But with the superior technology has come a perceived vulnerability to attacks on essential satellites.

The new policy was applauded by defence analyst Baker Spring of the conservative Heritage Foundation.

Spring said he supported the policy's rejection of international agreements or treaties, as well as its emphasis on protecting military assets and placing missile defence components in space.

News of the policy was being widely discussed at an international symposium on personal spaceflight in Las Cruces, New Mexico yesterday.

Some delegates said the possibility of a greater U.S. military interest in controlling space would, if anything, be favourable to emerging private companies.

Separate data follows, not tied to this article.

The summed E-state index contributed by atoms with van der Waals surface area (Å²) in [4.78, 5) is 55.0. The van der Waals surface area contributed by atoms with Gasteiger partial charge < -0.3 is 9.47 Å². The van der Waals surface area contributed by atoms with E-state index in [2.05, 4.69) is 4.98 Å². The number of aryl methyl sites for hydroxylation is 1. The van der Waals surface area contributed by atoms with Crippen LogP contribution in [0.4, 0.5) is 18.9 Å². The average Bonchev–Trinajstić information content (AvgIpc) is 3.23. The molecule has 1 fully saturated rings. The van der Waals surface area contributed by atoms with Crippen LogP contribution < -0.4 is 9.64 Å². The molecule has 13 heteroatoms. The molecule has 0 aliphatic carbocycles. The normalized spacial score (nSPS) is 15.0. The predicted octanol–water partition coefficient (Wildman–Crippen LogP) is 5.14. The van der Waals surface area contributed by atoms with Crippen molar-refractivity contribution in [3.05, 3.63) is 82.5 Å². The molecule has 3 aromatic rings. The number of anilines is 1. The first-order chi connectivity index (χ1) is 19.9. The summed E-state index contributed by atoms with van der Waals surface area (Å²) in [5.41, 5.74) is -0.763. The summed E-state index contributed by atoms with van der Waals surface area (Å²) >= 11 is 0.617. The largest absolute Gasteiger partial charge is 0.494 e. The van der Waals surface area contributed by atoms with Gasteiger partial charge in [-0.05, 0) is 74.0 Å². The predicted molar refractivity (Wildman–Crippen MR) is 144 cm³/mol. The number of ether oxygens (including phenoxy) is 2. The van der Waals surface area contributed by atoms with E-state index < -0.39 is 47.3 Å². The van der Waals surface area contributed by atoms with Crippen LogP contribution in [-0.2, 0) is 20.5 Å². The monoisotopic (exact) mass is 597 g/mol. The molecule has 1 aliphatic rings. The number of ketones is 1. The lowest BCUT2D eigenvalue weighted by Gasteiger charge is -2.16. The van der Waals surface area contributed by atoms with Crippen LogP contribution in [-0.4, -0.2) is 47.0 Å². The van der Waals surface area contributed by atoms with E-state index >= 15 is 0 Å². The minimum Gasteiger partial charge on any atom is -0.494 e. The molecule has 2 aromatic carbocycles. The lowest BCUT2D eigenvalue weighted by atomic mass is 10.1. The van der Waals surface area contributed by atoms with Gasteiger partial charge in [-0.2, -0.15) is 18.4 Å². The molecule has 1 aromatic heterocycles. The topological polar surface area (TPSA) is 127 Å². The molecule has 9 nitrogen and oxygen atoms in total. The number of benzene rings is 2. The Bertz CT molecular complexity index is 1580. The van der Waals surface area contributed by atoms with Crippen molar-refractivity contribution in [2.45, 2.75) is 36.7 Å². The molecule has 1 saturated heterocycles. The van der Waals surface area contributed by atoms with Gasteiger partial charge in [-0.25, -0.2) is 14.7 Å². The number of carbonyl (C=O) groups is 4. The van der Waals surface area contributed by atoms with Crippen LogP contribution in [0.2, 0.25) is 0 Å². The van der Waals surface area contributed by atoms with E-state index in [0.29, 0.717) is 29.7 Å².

"The military is developing things that will spin-off to us. And if we develop things, they'll spin-off to them," said George French, chairman and CEO of Rocketplane Kistler, a company that's working on both space tourism and on developing a supply vehicle for NASA.

There was a note of caution, however, from Michael Simpson, president of the International Space University in France.

"On the one hand, it worries people like me who would really love to believe that space will be a place where we don't take our combat and our history of conflict with one another," Simpson told reporter Scott Simmie.

"The concern, and where the rest of the world has got to get involved, is how do you decide what is a threat, and what is really the legitimate use of space by someone else?"

59% oppose torture: Poll

OLIVIA WARD - October 19th, 2006.

Government efforts to legitimize torture of suspected terrorists have largely failed, according to a new poll that found the majority of people around the world are opposed to the practice, even to gain information that could save lives.